President Obama laid it out on Tuesday evening. In his State of the Union address, he said “We agree that real opportunity requires every American to get the education and training they need to land a good-paying job… In the coming years, we should build on that progress, by… offering every student the hands-on computer science and math classes that make them job-ready on day one.”It’s not going to surprise you that his words spoke right to my heart.
Earlier this week, I received an email from a colleague with a subject line that startled me, but piqued my curiosity, “Survey: Americans unimpressed with STEM education in public schools.”It was the headline of a Politico article unveiling a survey conducted by Pew Research Center. I clicked on the link, and the first sentence alone triggered both disappointment and an urgent desire to do more.
THE BLOG Rose Stuckey Kirk Chief Corporate Social Responsibility, Verizon; President of the Verizon Foundation The other day, a colleague was telling me about Sanga Moses, founder of Eco Fuel Africa. He quit a good job as an accountant in Uganda when he saw that his sister had to miss school to gather firewood for cooking, which is what women had to do in his village.
Muck Rack makes it simple to find people, tweets, or articles that mention any name, keyword, company, hashtag etc. We've compiled this guide to help you make the most of your search.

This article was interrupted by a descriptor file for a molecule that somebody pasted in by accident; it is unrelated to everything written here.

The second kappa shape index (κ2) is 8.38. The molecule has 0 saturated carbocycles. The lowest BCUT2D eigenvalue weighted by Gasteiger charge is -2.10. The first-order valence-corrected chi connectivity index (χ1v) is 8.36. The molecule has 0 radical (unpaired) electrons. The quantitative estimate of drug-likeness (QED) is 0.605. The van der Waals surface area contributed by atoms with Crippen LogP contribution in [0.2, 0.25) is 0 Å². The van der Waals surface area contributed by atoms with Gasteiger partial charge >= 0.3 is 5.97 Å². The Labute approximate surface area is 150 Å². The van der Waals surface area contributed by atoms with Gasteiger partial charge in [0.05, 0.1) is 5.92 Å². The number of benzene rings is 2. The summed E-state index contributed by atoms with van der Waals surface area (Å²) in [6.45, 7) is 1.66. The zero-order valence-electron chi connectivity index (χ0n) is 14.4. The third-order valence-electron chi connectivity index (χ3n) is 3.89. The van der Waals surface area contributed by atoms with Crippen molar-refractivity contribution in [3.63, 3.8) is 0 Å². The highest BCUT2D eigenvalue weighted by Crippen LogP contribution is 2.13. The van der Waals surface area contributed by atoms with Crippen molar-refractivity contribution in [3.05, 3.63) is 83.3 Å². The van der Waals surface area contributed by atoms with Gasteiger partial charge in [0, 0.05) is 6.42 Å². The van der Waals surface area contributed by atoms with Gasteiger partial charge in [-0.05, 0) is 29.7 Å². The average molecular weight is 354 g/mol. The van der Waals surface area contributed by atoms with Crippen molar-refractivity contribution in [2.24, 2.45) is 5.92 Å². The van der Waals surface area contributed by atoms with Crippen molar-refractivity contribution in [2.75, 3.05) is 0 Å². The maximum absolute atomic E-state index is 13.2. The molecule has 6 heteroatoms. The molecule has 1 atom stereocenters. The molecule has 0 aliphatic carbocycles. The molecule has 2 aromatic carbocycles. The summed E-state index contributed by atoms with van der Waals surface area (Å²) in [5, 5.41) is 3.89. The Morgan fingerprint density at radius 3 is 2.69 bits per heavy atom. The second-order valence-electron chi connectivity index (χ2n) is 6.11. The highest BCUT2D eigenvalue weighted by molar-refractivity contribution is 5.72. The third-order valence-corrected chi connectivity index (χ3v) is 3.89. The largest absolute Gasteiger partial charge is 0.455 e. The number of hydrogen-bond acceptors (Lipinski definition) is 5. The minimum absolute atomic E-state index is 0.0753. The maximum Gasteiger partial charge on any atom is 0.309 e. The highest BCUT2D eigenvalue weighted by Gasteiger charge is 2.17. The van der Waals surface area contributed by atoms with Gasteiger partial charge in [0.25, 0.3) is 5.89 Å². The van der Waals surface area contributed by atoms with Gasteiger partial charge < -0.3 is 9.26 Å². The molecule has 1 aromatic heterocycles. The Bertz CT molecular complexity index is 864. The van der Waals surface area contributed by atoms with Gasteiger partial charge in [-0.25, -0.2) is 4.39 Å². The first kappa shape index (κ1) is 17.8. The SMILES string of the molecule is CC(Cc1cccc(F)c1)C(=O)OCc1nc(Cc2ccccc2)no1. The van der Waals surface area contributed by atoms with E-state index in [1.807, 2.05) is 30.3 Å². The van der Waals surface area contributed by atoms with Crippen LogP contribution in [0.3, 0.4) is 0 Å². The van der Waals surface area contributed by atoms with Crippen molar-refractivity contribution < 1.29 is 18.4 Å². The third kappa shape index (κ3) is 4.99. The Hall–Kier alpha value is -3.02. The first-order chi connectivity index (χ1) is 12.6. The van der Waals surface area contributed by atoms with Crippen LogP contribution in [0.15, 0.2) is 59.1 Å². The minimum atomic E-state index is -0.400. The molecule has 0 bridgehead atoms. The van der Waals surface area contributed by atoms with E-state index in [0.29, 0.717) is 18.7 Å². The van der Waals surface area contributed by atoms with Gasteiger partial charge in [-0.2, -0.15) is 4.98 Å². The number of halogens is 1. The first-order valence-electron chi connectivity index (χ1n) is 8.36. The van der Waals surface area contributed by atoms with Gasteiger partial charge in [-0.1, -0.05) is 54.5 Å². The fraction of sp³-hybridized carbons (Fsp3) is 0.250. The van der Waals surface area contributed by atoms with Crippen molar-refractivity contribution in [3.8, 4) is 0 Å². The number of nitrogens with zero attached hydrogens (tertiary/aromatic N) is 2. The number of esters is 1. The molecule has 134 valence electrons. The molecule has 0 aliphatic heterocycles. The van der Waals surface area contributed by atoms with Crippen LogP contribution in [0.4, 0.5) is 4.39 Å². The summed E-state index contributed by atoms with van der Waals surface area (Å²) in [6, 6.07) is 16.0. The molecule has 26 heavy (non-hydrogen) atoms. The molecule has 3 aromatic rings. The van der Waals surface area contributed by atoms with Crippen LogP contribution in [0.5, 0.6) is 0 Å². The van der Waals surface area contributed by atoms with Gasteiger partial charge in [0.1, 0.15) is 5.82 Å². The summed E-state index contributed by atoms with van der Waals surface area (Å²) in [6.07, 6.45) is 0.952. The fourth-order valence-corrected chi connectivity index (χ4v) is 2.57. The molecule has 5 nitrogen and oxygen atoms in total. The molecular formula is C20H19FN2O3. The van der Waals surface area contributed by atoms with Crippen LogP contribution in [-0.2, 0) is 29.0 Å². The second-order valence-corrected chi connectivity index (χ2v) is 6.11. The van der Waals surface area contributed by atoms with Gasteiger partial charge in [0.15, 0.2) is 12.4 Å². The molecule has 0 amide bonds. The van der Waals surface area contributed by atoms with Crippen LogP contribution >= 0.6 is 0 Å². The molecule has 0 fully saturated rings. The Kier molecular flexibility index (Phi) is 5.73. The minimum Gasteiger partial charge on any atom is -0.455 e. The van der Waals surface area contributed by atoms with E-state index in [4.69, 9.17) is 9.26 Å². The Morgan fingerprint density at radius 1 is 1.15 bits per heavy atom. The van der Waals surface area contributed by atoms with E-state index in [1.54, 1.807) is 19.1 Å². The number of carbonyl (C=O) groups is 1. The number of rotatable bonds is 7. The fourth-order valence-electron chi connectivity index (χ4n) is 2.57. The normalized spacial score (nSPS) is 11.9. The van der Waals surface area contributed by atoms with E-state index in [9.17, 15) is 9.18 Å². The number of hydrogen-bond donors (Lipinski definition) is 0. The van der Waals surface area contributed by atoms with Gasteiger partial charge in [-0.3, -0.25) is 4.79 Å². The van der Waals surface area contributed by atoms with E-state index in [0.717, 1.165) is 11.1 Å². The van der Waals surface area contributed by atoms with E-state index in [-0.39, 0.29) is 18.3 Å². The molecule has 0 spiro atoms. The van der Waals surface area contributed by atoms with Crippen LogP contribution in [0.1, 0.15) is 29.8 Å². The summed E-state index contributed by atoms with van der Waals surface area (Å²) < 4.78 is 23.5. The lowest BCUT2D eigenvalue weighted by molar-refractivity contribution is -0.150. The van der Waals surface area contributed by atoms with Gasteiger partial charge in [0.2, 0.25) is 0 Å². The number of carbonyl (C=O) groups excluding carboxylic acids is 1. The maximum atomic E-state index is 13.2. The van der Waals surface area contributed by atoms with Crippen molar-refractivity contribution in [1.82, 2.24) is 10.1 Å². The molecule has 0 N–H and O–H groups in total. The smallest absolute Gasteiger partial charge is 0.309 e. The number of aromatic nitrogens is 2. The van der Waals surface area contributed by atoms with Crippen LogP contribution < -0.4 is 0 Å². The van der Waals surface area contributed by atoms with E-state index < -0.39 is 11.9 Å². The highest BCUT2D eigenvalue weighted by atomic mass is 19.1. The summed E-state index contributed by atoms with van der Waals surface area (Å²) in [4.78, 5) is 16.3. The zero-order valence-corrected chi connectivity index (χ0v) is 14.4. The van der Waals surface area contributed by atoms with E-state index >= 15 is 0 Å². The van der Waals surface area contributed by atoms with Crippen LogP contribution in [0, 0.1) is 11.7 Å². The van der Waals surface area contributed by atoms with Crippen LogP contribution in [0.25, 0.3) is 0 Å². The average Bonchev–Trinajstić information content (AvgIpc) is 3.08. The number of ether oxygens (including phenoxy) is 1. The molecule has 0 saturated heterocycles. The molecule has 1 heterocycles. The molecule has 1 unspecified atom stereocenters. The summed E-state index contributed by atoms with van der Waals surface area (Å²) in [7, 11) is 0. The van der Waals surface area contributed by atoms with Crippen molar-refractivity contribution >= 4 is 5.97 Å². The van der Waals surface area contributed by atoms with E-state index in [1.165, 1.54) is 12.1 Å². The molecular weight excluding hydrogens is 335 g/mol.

Selecting a term
Start searching tweets, articles from media outlets, articles mentioned in tweets, journalists'
names, titles and bios with some suggested searches:
Companies or Topics (e.g. iPhone, Microsoft)
Phrases (e.g. "cloud computing") — use quotes to keep the terms together
Twitter handles (e.g. @username) — returns those who have mentioned or replied to
Names (e.g. "David Pogue")
Hashtags (e.g. #sxsw, #london2012)
Bio details (e.g. vegan, Olympics, father)
Muck Rack's Advanced Search allows for many boolean operators.
Find results that mention multiple specified terms, use AND or
+. For example, ensure each result contains both Elon Musk and Mark Zuckerberg by
searching Musk AND Zuckerberg or Musk + Zuckerberg.
Use the operators OR or , to broaden your search when you'd like either of
multiple terms to appear in results. (This is the default behavior of our search when no operators
are used). For example, results will contain either cake or cookie by searching cake OR cookie or cake,cookie
Use NOT or - to subtract results from your search. For
example, searching Disney will yield results about the Walt Disney Company as well as Walt Disney
World Resort. To exclude mentions of Disney World, search for Disney -World or Disney
When using one of these operators with a phrase, enclose it in quotation marks. For example, you can
find results about smartphones excluding Apple's iPhone 4S by searching smartphone -"iPhone
Exact case matching or punctuation
If you're searching for a brand name or keyword that relies on specific punctuation marks or capitalization, you can
find results that match your exact query by adding matchcase: before the keyword you're searching for, like matchcase:E*TRADE .
Use parentheses to separate multiple
boolean phrases. For example, to find journalists talking about having fun in Disney World or
Disneyland, search for ("disney world" OR disneyland) AND fun.
An asterisk can be used to search for any variation of a root word truncated by the asterisk. For example, searching for admin* will return results for administrator, administration, administer, administered, etc.
A near operator is an AND operator where you can control the distance between the words. You can vary the distance the near operation uses by adding a forward slash and number (between 0-99) such as strawberries NEAR/10 "whipped cream", which means the strawberries must exist within 10 words of "whipped cream".